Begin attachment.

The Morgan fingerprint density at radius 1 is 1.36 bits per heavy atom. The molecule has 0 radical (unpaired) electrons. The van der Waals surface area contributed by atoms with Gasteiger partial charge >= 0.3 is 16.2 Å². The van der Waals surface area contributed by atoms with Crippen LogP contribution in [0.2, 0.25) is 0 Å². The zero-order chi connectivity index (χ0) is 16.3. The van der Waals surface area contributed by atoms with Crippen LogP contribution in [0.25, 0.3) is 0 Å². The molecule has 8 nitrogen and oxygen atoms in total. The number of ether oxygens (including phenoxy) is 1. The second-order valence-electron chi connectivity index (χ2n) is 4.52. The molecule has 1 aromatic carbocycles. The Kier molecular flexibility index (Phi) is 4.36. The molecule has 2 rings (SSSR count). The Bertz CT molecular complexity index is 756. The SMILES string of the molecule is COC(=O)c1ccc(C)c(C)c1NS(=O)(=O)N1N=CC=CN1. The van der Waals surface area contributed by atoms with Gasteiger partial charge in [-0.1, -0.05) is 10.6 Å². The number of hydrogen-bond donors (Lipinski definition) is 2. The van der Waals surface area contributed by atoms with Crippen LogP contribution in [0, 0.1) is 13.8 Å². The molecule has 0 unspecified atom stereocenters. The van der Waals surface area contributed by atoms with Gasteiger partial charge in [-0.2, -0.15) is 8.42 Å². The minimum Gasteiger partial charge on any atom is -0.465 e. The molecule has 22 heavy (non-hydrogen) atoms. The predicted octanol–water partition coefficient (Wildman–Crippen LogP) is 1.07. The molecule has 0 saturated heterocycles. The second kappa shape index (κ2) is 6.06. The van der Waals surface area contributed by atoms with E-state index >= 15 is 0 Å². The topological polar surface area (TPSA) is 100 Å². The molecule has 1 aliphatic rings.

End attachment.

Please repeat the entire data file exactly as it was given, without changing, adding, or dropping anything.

The Morgan fingerprint density at radius 1 is 1.36 bits per heavy atom. The molecule has 0 radical (unpaired) electrons. The van der Waals surface area contributed by atoms with Gasteiger partial charge >= 0.3 is 16.2 Å². The van der Waals surface area contributed by atoms with Crippen LogP contribution in [0.2, 0.25) is 0 Å². The zero-order chi connectivity index (χ0) is 16.3. The van der Waals surface area contributed by atoms with Crippen LogP contribution in [0.25, 0.3) is 0 Å². The molecule has 8 nitrogen and oxygen atoms in total. The number of ether oxygens (including phenoxy) is 1. The second-order valence-electron chi connectivity index (χ2n) is 4.52. The molecule has 1 aromatic carbocycles. The Kier molecular flexibility index (Phi) is 4.36. The molecule has 2 rings (SSSR count). The Bertz CT molecular complexity index is 756. The SMILES string of the molecule is COC(=O)c1ccc(C)c(C)c1NS(=O)(=O)N1N=CC=CN1. The van der Waals surface area contributed by atoms with Gasteiger partial charge in [-0.1, -0.05) is 10.6 Å². The number of hydrogen-bond donors (Lipinski definition) is 2. The van der Waals surface area contributed by atoms with Crippen LogP contribution in [0, 0.1) is 13.8 Å². The molecule has 0 unspecified atom stereocenters. The van der Waals surface area contributed by atoms with Gasteiger partial charge in [-0.2, -0.15) is 8.42 Å². The minimum Gasteiger partial charge on any atom is -0.465 e. The molecule has 22 heavy (non-hydrogen) atoms. The predicted octanol–water partition coefficient (Wildman–Crippen LogP) is 1.07. The molecule has 0 saturated heterocycles. The second kappa shape index (κ2) is 6.06. The van der Waals surface area contributed by atoms with E-state index >= 15 is 0 Å². The topological polar surface area (TPSA) is 100 Å². The molecule has 1 aliphatic rings.